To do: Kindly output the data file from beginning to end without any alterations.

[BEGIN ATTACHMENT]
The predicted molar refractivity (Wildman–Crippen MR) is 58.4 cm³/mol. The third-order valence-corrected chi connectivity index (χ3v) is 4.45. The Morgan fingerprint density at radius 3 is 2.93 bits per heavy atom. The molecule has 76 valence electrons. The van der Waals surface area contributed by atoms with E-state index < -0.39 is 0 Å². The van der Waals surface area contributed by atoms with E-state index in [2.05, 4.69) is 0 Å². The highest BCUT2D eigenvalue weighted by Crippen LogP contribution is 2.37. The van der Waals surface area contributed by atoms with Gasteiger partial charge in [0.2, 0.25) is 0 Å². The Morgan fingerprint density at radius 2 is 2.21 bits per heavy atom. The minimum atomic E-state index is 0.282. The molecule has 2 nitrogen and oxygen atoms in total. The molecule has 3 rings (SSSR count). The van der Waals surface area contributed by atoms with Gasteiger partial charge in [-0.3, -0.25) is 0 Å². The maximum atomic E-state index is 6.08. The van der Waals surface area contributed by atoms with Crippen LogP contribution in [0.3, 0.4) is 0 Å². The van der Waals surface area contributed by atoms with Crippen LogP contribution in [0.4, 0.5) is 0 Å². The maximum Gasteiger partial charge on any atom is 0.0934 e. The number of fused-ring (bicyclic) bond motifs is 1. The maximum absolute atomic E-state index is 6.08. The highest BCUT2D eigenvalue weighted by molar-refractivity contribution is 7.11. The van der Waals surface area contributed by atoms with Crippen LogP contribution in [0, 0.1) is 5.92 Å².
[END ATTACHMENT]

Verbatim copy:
The predicted molar refractivity (Wildman–Crippen MR) is 58.4 cm³/mol. The third-order valence-corrected chi connectivity index (χ3v) is 4.45. The Morgan fingerprint density at radius 3 is 2.93 bits per heavy atom. The molecule has 76 valence electrons. The van der Waals surface area contributed by atoms with E-state index < -0.39 is 0 Å². The van der Waals surface area contributed by atoms with E-state index in [2.05, 4.69) is 0 Å². The highest BCUT2D eigenvalue weighted by Crippen LogP contribution is 2.37. The van der Waals surface area contributed by atoms with Gasteiger partial charge in [0.2, 0.25) is 0 Å². The Morgan fingerprint density at radius 2 is 2.21 bits per heavy atom. The minimum atomic E-state index is 0.282. The molecule has 2 nitrogen and oxygen atoms in total. The molecule has 3 rings (SSSR count). The van der Waals surface area contributed by atoms with Gasteiger partial charge in [-0.3, -0.25) is 0 Å². The maximum atomic E-state index is 6.08. The van der Waals surface area contributed by atoms with Crippen LogP contribution in [0.3, 0.4) is 0 Å². The van der Waals surface area contributed by atoms with Crippen LogP contribution in [0.4, 0.5) is 0 Å². The maximum Gasteiger partial charge on any atom is 0.0934 e. The number of fused-ring (bicyclic) bond motifs is 1. The maximum absolute atomic E-state index is 6.08. The highest BCUT2D eigenvalue weighted by molar-refractivity contribution is 7.11. The van der Waals surface area contributed by atoms with Crippen LogP contribution in [0, 0.1) is 5.92 Å².